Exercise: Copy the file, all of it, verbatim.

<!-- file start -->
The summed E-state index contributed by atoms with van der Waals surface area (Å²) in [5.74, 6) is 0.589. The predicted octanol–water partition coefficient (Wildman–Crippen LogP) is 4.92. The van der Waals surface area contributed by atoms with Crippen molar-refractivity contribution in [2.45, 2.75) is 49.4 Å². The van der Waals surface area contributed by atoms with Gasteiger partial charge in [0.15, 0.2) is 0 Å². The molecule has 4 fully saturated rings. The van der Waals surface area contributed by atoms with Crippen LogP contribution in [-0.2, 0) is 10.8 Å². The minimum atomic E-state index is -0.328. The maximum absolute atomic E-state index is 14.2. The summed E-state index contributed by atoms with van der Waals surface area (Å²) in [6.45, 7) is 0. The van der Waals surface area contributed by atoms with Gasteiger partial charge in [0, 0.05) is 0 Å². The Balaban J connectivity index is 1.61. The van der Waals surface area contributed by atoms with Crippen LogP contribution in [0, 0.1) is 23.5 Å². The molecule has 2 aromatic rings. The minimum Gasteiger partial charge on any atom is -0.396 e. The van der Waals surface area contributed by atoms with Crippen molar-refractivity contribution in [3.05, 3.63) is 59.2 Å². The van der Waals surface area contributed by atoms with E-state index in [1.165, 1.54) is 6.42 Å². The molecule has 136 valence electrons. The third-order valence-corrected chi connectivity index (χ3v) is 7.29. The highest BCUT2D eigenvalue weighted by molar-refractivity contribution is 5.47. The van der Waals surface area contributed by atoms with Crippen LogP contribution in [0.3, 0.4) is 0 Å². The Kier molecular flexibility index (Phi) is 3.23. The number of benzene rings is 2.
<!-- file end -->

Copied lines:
The summed E-state index contributed by atoms with van der Waals surface area (Å²) in [5.74, 6) is 0.589. The predicted octanol–water partition coefficient (Wildman–Crippen LogP) is 4.92. The van der Waals surface area contributed by atoms with Crippen molar-refractivity contribution in [2.45, 2.75) is 49.4 Å². The van der Waals surface area contributed by atoms with Gasteiger partial charge in [0.15, 0.2) is 0 Å². The molecule has 4 fully saturated rings. The van der Waals surface area contributed by atoms with Crippen LogP contribution in [-0.2, 0) is 10.8 Å². The minimum atomic E-state index is -0.328. The maximum absolute atomic E-state index is 14.2. The summed E-state index contributed by atoms with van der Waals surface area (Å²) in [6.45, 7) is 0. The van der Waals surface area contributed by atoms with Gasteiger partial charge in [0, 0.05) is 0 Å². The Balaban J connectivity index is 1.61. The van der Waals surface area contributed by atoms with Crippen LogP contribution in [0, 0.1) is 23.5 Å². The molecule has 2 aromatic rings. The minimum Gasteiger partial charge on any atom is -0.396 e. The van der Waals surface area contributed by atoms with Crippen molar-refractivity contribution in [3.05, 3.63) is 59.2 Å². The van der Waals surface area contributed by atoms with E-state index in [1.165, 1.54) is 6.42 Å². The molecule has 136 valence electrons. The third-order valence-corrected chi connectivity index (χ3v) is 7.29. The highest BCUT2D eigenvalue weighted by molar-refractivity contribution is 5.47. The van der Waals surface area contributed by atoms with Crippen LogP contribution in [0.3, 0.4) is 0 Å². The Kier molecular flexibility index (Phi) is 3.23. The number of benzene rings is 2.